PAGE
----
Be Prepared Once you’ve determined demand, there’s still plenty of pre-development items to iron out before construction can commence. When it comes to avoiding potential building blunders, “doing front work is so important,” says Parham.
Although the pre-development due diligence process is taking longer than ever before, it is crucial to the success of any project. Parham uses a five-step process to learn as much as possible about the property and uncover all its “dirty little secrets.”
“There is no perfect site,” she says. “There will always be obstacles.”
To mitigate hiccups within the approval process, Noah’s Ark hires local civil engineers with knowledge of the area’s building requirements and local expeditors who have rapport with city council members. A local expeditor is especially important nowadays, Parham says, as rezoning can take 1.5 to two years. “That’s how much requirements have changed.”
Parham goes on to say that some of those changing demands are the result of growing secondary markets as well as municipalities and city councils with “comprehensive plans” for their communities, some of which have involved the rezoning of existing property. “The rezoning taking place has changed the game,” she says, noting that it’s oftentimes necessary to add features to a project, such as retail, flex space, and other conveniences, in order to “appease them” and get it through the approval process. Cities also can deny zoning if self-storage developers aren’t willing to foot the bill for the infrastructure work required to meet the ordinances.
Certainly, the “back and forth” between developers and governing bodies can be exhausting, and the extended timelines throughout the development process can be costly as well. As a matter of fact, the greatest uncertainties in development have become scheduling and material costs.
According to Parham, it is imperative to have a contingency and/or allowances built into a project’s budget to cover unexpected delays and costs. “All costs are going up and lead times are lengthening,” she says. “I can’t guarantee costs anymore.”
Steel, for instance, has a lead time of “three to four months out,” she says. To avert possible setbacks and price hikes, Parham is buying steel for an entire project up front and having it shipped to the site. However, another impediment is the fact that most construction sites do not have a staging area for the steel, which means it must be stored off site until its needed.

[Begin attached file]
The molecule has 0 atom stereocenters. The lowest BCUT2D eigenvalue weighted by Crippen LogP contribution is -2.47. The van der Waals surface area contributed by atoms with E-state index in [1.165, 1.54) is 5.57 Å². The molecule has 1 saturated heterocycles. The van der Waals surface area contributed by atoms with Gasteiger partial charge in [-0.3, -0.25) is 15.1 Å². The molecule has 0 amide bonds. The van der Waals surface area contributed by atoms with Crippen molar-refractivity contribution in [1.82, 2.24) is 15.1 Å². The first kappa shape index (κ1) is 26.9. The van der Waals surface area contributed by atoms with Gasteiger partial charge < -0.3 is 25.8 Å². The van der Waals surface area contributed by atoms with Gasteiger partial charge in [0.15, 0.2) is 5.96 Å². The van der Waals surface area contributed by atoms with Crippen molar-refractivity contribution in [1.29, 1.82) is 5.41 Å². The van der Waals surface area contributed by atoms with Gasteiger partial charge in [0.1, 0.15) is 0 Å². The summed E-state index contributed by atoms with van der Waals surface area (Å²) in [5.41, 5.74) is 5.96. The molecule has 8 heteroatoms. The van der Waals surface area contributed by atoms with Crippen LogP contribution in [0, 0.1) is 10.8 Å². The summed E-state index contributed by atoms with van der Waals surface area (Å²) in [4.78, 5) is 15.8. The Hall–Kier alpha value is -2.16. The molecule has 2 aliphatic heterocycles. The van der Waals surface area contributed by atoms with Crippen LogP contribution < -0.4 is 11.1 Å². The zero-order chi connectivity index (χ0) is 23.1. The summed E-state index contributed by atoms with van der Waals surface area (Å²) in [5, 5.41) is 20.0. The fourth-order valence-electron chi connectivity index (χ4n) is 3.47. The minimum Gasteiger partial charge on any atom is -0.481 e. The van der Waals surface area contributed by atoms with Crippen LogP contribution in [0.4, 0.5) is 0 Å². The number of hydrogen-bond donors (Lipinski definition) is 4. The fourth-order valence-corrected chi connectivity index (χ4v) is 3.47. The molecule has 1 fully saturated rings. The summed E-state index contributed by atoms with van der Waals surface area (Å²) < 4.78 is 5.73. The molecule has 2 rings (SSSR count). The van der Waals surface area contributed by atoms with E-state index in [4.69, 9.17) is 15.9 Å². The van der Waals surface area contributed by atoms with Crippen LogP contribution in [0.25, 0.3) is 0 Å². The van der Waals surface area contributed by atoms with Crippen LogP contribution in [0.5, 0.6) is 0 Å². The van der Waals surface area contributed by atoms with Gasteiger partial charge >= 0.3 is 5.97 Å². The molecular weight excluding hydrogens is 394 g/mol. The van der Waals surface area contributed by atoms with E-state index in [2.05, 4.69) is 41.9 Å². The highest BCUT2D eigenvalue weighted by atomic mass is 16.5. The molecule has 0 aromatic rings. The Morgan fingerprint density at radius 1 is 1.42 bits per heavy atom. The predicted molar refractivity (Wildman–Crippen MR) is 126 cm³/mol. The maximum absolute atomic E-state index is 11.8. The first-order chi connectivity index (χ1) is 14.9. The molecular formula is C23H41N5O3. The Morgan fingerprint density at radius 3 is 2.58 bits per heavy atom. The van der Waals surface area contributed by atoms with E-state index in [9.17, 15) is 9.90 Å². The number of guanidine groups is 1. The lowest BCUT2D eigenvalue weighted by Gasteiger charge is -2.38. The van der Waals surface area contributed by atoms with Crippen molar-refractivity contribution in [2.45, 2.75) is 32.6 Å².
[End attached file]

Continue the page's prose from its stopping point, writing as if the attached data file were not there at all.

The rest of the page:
The best course of action for mitigating these (and other) unforeseeable occurrences is to have a plan and accept that it will likely change. Parham states that proformas have been extended from five years to 10 years, and those proformas undergo multiple revisions—six or seven drafts to be exact—due to changing costs. She also urges developers to be more realistic with their operating costs when compiling proformas, remarking that even brand-new items at a pristine facility can fail or become damaged upon opening.
Therefore, when it’s time to obtain financing, she suggests going to the bank with “the worst-case scenario,” one that includes a sufficient lease carry, instead of requesting additional funding down the road.
In the event that construction costs are too great to develop the project, and adequate funding isn’t available, Parham proposes phasing as an alternative to entirely scrapping the plan. “That allows the facility to develop with the market,” she says, which can be a practical option within ever-changing markets. For instance, she has a facility in Bulverde, Texas, that was built in 1997 and is on its fourth phase: a multistory building. Moreover, phasing may be necessary in some markets where management is becoming exorbitant.
Make The Grade Though the operational side of self-storage may be slightly simpler than other real estate, its development side is just as complex. “You still have to build it right,” says Parham, who recommends hiring industry professionals to tackle any unfamiliar aspects of self-storage development.
Above all, make sure you have a stockpile of patience, as it has become an essential element of the equation. “Self-storage is a marathon, not a sprint,” she says.
Erica Shatzer is the editor of Mini-Storage Messenger, Self-Storage Now!, and Self-Storage Canada.